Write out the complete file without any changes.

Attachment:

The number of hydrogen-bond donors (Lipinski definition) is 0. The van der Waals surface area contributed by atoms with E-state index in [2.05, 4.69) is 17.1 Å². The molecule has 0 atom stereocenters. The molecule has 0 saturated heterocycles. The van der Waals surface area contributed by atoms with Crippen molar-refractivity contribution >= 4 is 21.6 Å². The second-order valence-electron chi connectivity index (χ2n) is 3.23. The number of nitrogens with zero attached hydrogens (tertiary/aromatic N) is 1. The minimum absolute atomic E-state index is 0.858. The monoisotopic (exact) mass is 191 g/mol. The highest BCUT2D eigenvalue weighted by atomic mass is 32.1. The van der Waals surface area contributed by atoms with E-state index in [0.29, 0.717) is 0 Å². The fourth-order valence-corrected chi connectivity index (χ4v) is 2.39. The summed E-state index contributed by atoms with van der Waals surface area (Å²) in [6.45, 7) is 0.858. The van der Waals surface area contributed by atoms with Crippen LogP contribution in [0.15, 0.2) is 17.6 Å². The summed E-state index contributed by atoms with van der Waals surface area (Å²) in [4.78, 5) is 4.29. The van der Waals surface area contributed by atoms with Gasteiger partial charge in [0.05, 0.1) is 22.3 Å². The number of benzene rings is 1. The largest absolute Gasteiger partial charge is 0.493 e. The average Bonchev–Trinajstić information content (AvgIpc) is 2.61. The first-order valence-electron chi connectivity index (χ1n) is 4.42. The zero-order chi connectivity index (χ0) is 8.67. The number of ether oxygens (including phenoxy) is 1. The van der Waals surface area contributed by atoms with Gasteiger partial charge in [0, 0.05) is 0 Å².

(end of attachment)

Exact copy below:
The number of hydrogen-bond donors (Lipinski definition) is 0. The van der Waals surface area contributed by atoms with E-state index in [2.05, 4.69) is 17.1 Å². The molecule has 0 atom stereocenters. The molecule has 0 saturated heterocycles. The van der Waals surface area contributed by atoms with Crippen molar-refractivity contribution >= 4 is 21.6 Å². The second-order valence-electron chi connectivity index (χ2n) is 3.23. The number of nitrogens with zero attached hydrogens (tertiary/aromatic N) is 1. The minimum absolute atomic E-state index is 0.858. The monoisotopic (exact) mass is 191 g/mol. The highest BCUT2D eigenvalue weighted by atomic mass is 32.1. The van der Waals surface area contributed by atoms with E-state index in [0.29, 0.717) is 0 Å². The fourth-order valence-corrected chi connectivity index (χ4v) is 2.39. The summed E-state index contributed by atoms with van der Waals surface area (Å²) in [6.45, 7) is 0.858. The van der Waals surface area contributed by atoms with Crippen LogP contribution in [0.15, 0.2) is 17.6 Å². The summed E-state index contributed by atoms with van der Waals surface area (Å²) in [4.78, 5) is 4.29. The van der Waals surface area contributed by atoms with Gasteiger partial charge in [0.05, 0.1) is 22.3 Å². The number of benzene rings is 1. The largest absolute Gasteiger partial charge is 0.493 e. The average Bonchev–Trinajstić information content (AvgIpc) is 2.61. The first-order valence-electron chi connectivity index (χ1n) is 4.42. The zero-order chi connectivity index (χ0) is 8.67. The number of ether oxygens (including phenoxy) is 1. The van der Waals surface area contributed by atoms with Gasteiger partial charge in [0, 0.05) is 0 Å².